The evidence - and there is plenty of it - is totally the opposite. And, interestingly, we already have a fast, modern helicopter at Portland and there's nothing on the market at the moment which can beat it. The AW139 is perfect for the job, twin-engined, fast and manoeuvrable, and with small enough blades to enable it to hover close to our Jurassic coastline.
A spokesman for the DfT adds that their new, state-of-the-art helicopters at 10 bases "… will allow 85 per cent of very high, high and medium risk areas to be reached within half an hour … and average incident response times will drop from 23 minutes to 19".

This is blatantly untrue. Even on the Department's on analysis, flying time alone from Lee on Solent and Culdrose will be 25 minutes and 40 minutes, respectively. Add to that crew briefing, preparation and warming up the engines, a more realistic time would be 35-40 minutes and 50-55 minutes, respectively.

As my report - which you have - also indicates, those who are appropriately qualified to comment on the need for our helicopter are afraid to comment for fear of losing their jobs. This is quite extraordinary in what I thought was a free and democratic country. All witnesses must be protected, if needs be.

Dr Ian Mew's contribution was important as it highlighted the SAR helicopter's additional role, to provide cover for the charity-funded air ambulance. Fundraisers are continually battling to raise the money needed to keep the machine in the air and even when operational it has severe limitations. It can't fly at night, or over the sea, it has no room inside to treat patients and it has no winch, so pick-ups are confined to 'easy' locations, which is often not the case in Dorset, or along the south coast.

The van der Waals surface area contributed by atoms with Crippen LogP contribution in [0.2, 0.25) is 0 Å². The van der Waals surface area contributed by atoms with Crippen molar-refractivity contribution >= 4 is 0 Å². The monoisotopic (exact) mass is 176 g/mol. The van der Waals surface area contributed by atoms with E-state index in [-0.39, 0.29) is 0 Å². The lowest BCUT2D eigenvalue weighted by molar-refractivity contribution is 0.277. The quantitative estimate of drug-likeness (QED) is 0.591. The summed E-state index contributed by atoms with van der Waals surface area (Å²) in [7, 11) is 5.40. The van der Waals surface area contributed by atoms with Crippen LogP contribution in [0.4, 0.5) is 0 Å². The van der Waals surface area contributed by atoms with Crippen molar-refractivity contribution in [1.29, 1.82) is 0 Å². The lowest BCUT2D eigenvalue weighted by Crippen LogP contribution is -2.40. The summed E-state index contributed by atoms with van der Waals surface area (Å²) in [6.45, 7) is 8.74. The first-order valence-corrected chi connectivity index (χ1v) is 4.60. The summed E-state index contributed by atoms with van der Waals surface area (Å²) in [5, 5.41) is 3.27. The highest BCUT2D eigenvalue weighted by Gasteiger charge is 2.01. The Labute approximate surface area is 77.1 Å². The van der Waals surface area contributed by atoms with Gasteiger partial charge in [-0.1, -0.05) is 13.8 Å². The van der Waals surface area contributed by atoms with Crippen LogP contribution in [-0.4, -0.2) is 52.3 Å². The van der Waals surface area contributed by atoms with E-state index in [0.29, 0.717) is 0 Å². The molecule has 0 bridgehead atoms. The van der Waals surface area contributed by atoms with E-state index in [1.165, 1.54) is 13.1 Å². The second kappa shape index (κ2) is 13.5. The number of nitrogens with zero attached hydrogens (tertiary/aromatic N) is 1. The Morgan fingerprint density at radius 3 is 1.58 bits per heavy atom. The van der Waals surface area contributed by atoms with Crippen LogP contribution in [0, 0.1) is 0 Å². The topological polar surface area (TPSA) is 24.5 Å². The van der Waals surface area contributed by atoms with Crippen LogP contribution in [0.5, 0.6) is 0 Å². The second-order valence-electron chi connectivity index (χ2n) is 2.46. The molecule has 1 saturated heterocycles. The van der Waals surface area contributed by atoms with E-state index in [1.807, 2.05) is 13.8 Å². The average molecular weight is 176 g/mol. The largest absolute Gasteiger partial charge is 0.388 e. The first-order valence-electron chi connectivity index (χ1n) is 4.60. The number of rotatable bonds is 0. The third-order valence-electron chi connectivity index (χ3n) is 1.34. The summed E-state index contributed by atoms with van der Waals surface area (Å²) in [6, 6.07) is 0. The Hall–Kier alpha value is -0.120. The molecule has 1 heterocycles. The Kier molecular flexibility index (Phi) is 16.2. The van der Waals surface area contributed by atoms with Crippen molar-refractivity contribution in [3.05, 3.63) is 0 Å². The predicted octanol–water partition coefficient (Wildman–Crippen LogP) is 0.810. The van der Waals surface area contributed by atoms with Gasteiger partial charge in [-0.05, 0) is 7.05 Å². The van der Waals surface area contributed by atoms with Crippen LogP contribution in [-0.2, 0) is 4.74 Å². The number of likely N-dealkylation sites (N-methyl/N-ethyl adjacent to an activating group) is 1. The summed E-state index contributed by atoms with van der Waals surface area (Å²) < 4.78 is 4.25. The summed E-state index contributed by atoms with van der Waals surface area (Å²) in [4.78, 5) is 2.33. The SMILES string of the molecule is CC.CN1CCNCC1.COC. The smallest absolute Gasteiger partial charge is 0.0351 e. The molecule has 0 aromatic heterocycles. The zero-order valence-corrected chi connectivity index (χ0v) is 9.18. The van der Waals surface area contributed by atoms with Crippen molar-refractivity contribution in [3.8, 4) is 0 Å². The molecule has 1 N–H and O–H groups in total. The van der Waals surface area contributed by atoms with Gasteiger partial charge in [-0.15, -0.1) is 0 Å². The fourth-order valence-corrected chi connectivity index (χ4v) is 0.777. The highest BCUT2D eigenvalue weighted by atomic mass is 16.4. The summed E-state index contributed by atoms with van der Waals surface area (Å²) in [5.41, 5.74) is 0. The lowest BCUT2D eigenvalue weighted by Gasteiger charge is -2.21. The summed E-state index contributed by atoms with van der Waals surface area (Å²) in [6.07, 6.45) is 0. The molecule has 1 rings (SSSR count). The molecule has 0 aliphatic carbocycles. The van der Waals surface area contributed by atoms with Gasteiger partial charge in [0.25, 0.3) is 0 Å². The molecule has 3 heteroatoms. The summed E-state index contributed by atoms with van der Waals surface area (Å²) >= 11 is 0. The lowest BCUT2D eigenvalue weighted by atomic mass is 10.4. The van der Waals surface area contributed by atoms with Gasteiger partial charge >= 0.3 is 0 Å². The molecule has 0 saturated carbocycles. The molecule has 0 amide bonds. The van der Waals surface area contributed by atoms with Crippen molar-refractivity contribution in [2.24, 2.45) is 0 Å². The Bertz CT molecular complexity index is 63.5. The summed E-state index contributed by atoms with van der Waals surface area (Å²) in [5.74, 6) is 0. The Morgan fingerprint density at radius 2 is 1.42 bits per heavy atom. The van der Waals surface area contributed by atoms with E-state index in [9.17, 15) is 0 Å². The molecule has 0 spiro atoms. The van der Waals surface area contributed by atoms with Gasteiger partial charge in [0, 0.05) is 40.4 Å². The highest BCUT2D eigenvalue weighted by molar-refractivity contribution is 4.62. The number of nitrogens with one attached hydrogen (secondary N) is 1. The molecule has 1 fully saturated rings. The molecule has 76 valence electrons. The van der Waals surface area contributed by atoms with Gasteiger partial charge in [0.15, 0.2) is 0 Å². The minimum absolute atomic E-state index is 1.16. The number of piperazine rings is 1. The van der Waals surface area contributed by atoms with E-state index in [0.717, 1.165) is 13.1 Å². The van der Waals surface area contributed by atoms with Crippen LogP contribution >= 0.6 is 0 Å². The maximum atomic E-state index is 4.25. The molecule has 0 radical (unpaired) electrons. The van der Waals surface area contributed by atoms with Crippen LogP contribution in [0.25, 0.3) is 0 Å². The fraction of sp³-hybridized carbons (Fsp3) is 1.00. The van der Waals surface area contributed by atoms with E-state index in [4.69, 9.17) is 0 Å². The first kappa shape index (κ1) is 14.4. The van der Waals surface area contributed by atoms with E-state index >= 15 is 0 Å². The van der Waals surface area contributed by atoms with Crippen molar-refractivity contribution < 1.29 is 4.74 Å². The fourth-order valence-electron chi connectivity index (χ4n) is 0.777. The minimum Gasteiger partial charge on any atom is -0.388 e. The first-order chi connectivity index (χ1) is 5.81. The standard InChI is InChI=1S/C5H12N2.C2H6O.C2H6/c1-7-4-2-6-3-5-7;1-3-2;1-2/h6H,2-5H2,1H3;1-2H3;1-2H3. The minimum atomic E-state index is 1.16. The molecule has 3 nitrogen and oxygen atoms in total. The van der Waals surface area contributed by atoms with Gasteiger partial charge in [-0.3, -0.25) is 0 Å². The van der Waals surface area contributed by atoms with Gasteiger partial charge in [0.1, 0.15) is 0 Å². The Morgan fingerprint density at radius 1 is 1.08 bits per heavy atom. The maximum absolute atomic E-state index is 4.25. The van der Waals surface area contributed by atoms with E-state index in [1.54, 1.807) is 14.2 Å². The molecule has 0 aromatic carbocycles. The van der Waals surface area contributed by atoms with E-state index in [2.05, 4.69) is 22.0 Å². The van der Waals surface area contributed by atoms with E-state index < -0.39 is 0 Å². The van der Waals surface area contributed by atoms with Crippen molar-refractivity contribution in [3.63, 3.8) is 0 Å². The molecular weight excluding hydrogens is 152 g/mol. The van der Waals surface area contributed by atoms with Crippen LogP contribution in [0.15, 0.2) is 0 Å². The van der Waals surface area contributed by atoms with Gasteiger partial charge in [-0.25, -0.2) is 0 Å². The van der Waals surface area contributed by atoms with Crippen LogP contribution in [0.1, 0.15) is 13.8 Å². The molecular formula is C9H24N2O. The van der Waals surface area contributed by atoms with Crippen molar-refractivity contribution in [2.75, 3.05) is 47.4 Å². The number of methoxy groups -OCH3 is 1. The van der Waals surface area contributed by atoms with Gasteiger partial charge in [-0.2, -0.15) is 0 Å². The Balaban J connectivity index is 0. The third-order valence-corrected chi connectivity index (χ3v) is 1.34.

As we explained, the Department is not saving money by scrapping our helicopter. With each death costing c£1.7 million - DfT figure - only THREE lives saved would pay for our helicopter.

And, if you recall, Dr Mew said that the SAR helicopter had broken CAA rules 23 times because those patients needed urgent hospital attention. I know this is a back of an envelope figure, but multiply 23 x £1.7 million = c£39 million. Even using half that figure, the helicopter is still superb value for money.

The Portland base is an integral part of SAR cover along our coastline, providing not only an air asset, but a refuelling point for other helicopters. The loss of this facility alone would be very serious, leaving the Solent and Culdrose aircraft no option but to return to their bases to refuel, losing valuable search time.

I must repeat the most important point, I believe, is that one helicopter - however modern and fast - can only be in one place at any one time! If, as happens now, both the Solent and Culdrose helicopters have been tasked simultaneously, we will never get the cover we need in time, especially when victims are in the water and have only minutes to stay conscious, certainly during the winter months.

Finally, don't forget the Portland helicopter is also responsible for the Channel Islands. I wonder what they think of the Department's plans to axe it?  

Can I thank you and your Committee for taking the stand you have. We shall be looking to you for further support as I fear we face Government intransigence at best and incompetence at worst. The fact that no one consulted at all on these plans is breath-taking. Do please show this letter to all Committee members.

My warm regards and sincere thanks.